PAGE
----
Play Sound tone using Arduino and NodeJS

Play Sound tone using Arduino and NodeJS

In this tutorial, I will show you how to play sound tone using Arduino and NodeJS. This post will be part of the tutorial series on Javascript in Embedded electronics. I hope you enjoyed the last post on blink led using arduino and NodeJS.

With the tremedous rise of javascript and nodejs, it wasn’t a surprise seeing it heading into the world of electronics and IOT.

Lets make sure you have got all we need to accomplish this task:

  • Arduino board (I am making use of Arduino Mega but Uno will still serve)
  • Arduino IDE (You can download it here if you have not)
  • Push button
  • Piezo-buzzer
  • NodeJS (You can download yours from here)
  • Johnny-five (a JavaScript Robotics programming framework. Johnny-Five is open source and has growing developer communities. It can be install using the npm package manager)

 

Setting up the Arduino Board

  • Open your Arduino IDE, click on file ->  examples -> firmata -> StandardFirmata, then compile and upload.
  • Close the IDE except if you are using it for another thing. The board is ready.
  • You can also refer to the last post about these steps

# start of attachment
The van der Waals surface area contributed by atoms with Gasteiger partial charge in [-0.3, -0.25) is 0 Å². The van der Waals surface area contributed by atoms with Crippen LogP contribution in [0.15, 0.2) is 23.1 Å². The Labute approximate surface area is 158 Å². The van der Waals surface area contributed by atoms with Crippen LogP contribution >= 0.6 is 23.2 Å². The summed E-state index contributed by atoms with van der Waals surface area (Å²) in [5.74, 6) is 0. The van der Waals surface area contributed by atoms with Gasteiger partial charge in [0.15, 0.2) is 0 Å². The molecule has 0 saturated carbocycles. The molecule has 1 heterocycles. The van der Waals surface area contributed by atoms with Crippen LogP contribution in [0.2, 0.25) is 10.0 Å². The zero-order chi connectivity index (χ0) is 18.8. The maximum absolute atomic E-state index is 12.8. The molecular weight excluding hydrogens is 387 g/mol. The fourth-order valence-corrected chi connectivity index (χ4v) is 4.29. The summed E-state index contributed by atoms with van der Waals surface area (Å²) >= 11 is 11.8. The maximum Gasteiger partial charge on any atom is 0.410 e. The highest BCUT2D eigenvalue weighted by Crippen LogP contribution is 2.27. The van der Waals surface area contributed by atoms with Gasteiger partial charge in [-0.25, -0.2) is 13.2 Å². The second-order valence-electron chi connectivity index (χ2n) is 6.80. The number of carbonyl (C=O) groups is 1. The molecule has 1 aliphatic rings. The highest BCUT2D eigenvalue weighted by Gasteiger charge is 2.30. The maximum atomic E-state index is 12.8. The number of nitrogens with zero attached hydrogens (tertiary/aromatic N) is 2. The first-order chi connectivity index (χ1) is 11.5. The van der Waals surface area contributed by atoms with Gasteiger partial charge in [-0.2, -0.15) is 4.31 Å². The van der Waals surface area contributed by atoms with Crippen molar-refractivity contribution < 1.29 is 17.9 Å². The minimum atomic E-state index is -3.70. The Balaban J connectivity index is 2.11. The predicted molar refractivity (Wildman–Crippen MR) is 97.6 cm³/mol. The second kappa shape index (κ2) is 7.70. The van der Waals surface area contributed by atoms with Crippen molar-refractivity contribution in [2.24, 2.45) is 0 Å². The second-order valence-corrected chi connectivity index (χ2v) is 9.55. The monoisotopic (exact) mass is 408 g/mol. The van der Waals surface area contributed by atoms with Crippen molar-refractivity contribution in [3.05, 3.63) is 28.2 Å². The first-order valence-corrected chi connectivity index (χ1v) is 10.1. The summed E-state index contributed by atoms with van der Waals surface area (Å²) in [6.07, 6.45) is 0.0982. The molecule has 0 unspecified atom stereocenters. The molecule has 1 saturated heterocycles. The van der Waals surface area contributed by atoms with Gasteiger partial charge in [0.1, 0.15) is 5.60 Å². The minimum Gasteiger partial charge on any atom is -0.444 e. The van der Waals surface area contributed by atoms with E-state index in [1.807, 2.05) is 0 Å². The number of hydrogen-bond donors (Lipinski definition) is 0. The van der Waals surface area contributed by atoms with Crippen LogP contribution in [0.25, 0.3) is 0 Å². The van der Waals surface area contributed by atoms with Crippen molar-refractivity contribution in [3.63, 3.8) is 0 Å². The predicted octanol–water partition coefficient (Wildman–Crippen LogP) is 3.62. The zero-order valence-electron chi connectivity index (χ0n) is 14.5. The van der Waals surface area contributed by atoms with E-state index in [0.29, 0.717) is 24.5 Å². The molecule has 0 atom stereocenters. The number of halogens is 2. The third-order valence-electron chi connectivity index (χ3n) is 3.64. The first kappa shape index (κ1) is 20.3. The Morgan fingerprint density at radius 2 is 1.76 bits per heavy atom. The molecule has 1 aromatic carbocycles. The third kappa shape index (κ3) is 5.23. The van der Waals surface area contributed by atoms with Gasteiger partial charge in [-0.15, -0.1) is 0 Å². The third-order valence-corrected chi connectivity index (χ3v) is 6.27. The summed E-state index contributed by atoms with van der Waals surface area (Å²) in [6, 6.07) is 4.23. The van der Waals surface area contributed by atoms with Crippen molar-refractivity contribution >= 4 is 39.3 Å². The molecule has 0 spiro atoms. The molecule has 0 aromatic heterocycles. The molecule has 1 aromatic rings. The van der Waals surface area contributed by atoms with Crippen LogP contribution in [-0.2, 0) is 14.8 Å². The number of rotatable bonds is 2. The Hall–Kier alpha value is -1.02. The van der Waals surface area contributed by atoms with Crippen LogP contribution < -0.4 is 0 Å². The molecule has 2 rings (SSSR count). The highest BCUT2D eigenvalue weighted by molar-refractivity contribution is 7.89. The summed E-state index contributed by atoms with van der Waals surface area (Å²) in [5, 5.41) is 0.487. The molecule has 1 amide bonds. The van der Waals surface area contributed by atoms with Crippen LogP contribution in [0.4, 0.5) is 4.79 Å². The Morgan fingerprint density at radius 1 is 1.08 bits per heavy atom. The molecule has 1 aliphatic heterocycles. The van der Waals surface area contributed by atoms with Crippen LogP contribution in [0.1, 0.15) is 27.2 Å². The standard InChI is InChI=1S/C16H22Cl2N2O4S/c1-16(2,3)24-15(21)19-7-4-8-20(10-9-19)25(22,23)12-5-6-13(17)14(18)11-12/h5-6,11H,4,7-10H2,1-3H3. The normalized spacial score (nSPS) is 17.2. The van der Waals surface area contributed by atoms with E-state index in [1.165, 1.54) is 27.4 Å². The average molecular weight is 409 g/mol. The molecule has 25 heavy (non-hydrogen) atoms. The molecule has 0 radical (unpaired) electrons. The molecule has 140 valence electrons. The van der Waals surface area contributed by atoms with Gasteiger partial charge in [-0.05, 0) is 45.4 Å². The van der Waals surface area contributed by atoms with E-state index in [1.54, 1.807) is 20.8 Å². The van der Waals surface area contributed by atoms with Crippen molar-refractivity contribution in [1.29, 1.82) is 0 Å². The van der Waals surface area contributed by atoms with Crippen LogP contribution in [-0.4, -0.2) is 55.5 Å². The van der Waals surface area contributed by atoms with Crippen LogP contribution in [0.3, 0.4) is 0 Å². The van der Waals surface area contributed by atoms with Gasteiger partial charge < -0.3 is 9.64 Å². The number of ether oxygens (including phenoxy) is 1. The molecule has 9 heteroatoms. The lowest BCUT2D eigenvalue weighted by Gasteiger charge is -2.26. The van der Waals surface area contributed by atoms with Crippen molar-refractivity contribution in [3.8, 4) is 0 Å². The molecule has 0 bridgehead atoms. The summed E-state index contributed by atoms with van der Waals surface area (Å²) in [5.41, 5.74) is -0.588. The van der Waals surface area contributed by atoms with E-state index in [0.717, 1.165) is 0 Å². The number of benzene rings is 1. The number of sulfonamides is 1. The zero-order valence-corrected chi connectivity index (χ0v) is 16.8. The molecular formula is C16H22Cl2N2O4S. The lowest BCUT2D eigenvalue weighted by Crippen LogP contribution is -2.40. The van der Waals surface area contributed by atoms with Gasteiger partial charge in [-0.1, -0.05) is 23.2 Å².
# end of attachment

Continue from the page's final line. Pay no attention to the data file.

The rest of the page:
Circuit diagram

 

Setting up the JavaScript file

  • From the folder of your choice, create a new folder and cd into the folder and install johnny-five framework:
npm install johnny-five

 

  • create a javascript file named btn1.js (you can named yours what you want). Paste this code inside the file:
var fiveLib = require("johnny-five");
var megaboard = new fiveLib.Board();

megaboard.on("ready", function() {

  // Create a new `button` hardware instance.
  var btn = new fiveLib.Button(2);
  var piezo = new fiveLib.Piezo(3);

  btn.on("hold", function() {
    console.log( "Button held" );
  });

  btn.on("press", function() {
    console.log( "Button pressed" );

    // Plays a song
    piezo.play({
    // song is composed by an array of pairs of notes and beats
    // The first argument is the note (null means "no note")
    // The second argument is the length of time (beat) of the note (or non-note)
    song: [
      ["C4", 1 / 4],
      ["D4", 1 / 4],
      ["F4", 1 / 4],
      ["D4", 1 / 4],
      ["A4", 1 / 4],
      [null, 1 / 4],
      ["A4", 1],
      ["G4", 1],
      [null, 1 / 2],
      ["C4", 1 / 4],
      ["D4", 1 / 4],
      ["F4", 1 / 4],
      ["D4", 1 / 4],
      ["G4", 1 / 4],
      [null, 1 / 4],
      ["G4", 1],
      ["F4", 1],
      [null, 1 / 2]
    ],
    tempo: 100
  });



  });

  btn.on("release", function() {
    console.log( "Button released" );
  });
});

 

Run the code with this command (i.e. from your project folder):

node btn1.js

 

console output
console output

 

 

Feel free to add your comments above this post and stay in-touch for the next post in this series.

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